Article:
When Statistics Canada released its labour force survey on Nov. 6th, reactions in the media seemed to reflect a mix of surprise and frustration. Unemployment had edged up in October, and many saw this as a sign that we may be in for a jobless recovery – characterized by GDP growth combined with chronic high unemployment levels. Although this does remain a possibility, we believe that such fears are premature.
A month ago, Statistics Canada had reported that unemployment had decreased in September. Back then, we cautioned against assuming that this means that the recovery will be quick and steady. Our hiring demand data was pointing to a slow and volatile improvement (click here to read full article). Nonetheless, hiring demand levels are improving – and our October data supports that conclusion, even though the improvement is slow and volatile.
The graph below shows how hiring demand and unemployment in GTA’s suburban communities (Durham, Halton, Peel, and York) have changed since the beginning of 2008, as a result of the economic slowdown and the recession:
It appears quite obvious that after hiring demand hit rock bottom in December and remained there for most of the first half of this year, it is now finally increasing. Employers are advertising more jobs now than they did 6 months ago (although not as many as they did a year ago), and hiring demand has clearly been improving since May.
The hiring demand increase is partly the reason why unemployment has stopped growing in Ontario after peaking in June at 9.6%. It seems that, with some luck, we may not even cross the psychological barrier of 10%. If hiring demand continued to increase over the next several months, we expect that the unemployment rate will start declining.
There are other possible explanations of why unemployment may have stopped growing that have nothing to do with hiring demand. Many of them do not sound so positive, and this is why we remain cautious and believe that the ongoing recovery will remain volatile and slow. The job market went into deep freeze in late 2008 and remained there for a long time. Many unemployed may have given up hope of finding a suitable employment after months of fruitless job hunting. The EI benefits may have ended for many who lost their jobs in the early stages of the recession. As a result, some may have given up trying to find work and are looking for other opportunities – such as starting their own businesses. Those who can afford it may have decided to take a break – or go back to school. All these people would not be counted as unemployed by StatCan, which will depress the number of unemployed – and with it, the unemployment rate – even though they never actually found jobs. When the economy starts doing better, many such people will re-join the labour force, as their chance of finding work will improve.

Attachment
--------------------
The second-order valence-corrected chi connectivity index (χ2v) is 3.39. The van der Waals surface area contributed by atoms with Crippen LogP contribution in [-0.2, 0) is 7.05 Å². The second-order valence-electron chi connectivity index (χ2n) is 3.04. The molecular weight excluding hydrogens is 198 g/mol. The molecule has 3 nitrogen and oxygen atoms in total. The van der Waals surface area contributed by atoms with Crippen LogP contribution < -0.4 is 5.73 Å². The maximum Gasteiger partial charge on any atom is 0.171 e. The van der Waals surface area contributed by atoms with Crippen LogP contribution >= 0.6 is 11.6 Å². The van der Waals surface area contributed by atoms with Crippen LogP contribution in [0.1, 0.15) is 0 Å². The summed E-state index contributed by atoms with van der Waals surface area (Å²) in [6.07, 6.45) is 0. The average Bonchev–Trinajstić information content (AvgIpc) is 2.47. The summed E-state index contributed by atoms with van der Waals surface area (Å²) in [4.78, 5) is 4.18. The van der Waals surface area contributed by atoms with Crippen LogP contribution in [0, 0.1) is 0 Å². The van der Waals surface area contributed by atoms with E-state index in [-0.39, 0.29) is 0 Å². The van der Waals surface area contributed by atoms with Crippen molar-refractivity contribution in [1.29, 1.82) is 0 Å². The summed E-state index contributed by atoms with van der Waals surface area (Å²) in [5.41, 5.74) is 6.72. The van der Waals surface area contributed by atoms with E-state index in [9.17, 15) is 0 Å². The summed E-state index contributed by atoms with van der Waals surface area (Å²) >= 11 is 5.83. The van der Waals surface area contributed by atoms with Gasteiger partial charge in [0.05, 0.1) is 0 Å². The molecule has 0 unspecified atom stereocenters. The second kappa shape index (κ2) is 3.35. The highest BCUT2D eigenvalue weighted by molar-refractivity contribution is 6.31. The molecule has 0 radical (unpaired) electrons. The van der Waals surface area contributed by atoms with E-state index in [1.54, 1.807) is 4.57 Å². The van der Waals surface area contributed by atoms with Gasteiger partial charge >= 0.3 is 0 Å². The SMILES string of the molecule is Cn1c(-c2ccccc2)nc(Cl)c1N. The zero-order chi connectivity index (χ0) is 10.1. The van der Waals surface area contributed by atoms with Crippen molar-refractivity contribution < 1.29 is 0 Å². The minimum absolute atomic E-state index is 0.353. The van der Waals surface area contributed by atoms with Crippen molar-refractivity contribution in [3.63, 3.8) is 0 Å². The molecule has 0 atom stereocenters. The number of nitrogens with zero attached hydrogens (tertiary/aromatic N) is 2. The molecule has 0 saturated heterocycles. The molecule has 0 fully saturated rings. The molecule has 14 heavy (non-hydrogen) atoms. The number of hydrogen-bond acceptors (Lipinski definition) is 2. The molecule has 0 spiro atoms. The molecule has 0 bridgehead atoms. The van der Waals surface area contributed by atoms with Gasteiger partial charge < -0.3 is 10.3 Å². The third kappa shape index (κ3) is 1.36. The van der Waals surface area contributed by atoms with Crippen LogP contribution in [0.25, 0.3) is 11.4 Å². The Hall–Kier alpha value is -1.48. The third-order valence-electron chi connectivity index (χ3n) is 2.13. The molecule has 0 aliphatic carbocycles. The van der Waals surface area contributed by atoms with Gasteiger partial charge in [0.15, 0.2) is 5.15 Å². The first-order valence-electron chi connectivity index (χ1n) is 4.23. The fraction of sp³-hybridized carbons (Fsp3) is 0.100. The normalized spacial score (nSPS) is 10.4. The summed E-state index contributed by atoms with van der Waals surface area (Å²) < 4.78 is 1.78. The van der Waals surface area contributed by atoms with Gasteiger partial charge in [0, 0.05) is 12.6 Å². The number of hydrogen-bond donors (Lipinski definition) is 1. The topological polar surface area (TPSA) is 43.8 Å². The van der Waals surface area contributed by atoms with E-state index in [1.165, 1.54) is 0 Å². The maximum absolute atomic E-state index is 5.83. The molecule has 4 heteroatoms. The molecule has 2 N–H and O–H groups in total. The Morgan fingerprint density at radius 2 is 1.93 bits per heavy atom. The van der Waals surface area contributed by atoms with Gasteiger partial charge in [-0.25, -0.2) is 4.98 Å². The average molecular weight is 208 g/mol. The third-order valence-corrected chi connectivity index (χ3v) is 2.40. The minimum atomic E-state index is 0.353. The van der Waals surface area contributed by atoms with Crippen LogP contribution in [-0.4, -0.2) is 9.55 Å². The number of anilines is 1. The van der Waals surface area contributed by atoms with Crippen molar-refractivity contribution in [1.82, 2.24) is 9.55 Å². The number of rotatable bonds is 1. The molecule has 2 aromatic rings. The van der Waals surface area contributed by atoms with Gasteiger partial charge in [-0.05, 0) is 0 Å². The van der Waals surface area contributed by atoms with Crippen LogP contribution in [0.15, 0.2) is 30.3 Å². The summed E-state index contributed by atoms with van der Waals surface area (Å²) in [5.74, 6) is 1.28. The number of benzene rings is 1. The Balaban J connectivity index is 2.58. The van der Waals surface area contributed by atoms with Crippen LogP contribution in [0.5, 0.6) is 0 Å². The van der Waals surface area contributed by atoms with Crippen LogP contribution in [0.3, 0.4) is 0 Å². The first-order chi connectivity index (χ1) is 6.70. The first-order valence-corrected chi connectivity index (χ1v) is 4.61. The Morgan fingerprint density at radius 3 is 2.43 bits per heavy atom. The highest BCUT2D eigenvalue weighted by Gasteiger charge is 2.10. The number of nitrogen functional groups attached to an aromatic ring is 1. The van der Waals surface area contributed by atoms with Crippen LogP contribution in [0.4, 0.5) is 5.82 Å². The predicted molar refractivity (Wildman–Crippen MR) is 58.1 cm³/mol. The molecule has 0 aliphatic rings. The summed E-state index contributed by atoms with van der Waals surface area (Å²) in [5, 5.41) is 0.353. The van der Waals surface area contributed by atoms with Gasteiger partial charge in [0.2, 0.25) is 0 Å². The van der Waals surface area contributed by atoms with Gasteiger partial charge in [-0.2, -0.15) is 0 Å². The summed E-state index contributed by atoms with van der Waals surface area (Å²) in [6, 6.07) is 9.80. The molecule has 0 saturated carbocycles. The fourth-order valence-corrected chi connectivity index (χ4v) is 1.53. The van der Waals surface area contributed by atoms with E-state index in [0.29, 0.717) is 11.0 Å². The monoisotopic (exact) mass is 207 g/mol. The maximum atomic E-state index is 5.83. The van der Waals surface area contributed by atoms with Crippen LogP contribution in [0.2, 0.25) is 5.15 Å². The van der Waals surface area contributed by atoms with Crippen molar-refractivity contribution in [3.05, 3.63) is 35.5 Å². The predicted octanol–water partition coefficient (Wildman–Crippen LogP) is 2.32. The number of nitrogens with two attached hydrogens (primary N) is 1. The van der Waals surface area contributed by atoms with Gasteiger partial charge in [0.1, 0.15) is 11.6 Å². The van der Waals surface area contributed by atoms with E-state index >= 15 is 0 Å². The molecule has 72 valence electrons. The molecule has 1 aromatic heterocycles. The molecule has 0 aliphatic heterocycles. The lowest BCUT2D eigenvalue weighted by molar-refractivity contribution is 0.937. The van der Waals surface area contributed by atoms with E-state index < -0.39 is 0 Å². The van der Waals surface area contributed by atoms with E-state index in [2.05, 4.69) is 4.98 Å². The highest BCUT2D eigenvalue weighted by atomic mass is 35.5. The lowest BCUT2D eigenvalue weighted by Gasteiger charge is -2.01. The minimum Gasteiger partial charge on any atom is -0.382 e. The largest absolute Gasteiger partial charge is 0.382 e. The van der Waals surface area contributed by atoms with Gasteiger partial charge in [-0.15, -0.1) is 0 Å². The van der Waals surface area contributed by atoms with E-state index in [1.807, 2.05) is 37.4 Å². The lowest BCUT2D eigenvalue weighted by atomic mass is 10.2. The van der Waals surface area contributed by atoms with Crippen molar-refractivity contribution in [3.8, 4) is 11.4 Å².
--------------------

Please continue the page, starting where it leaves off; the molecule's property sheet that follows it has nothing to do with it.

In fact, the two most recent StatCan labour force surveys noted that self-employment had been increasing. However, most business startups never make it past their first birthday even in the best of times – and the people who started them will re-join the job market.
Nonetheless, the hiring demand increase is good news as it is necessary for the job market to start recovering. Simply put, employers need to start hiring in order for the unemployed to find work – and an increased hiring demand means that employers are, in fact, starting to hire.
One aspect of the recovery seems somewhat bothersome, however: Back in May, we released a detailed report on the impact of the recession on hiring demand in GTA’s suburbs (found here). We pointed out that the impact of the recession on GTA’s job markets had not been even. Hiring demand in larger economic centres like Mississauga and Markham had been affected significantly less than in smaller communities. This trend never reversed itself, as the graph below clearly illustrates:
As a result, it seems that jobs in Halton and Durham regions are being replaced by jobs in Peel (primarily in Mississauga) and York (primarily Markham). Such concentration of hiring demand is worrisome because it will increase the need for GTA residents to commute long distances – which will affect productivity, and the environmental and social sustainability of our communities. It may also result in real estate prices growing in the areas with more employment and stagnating elsewhere.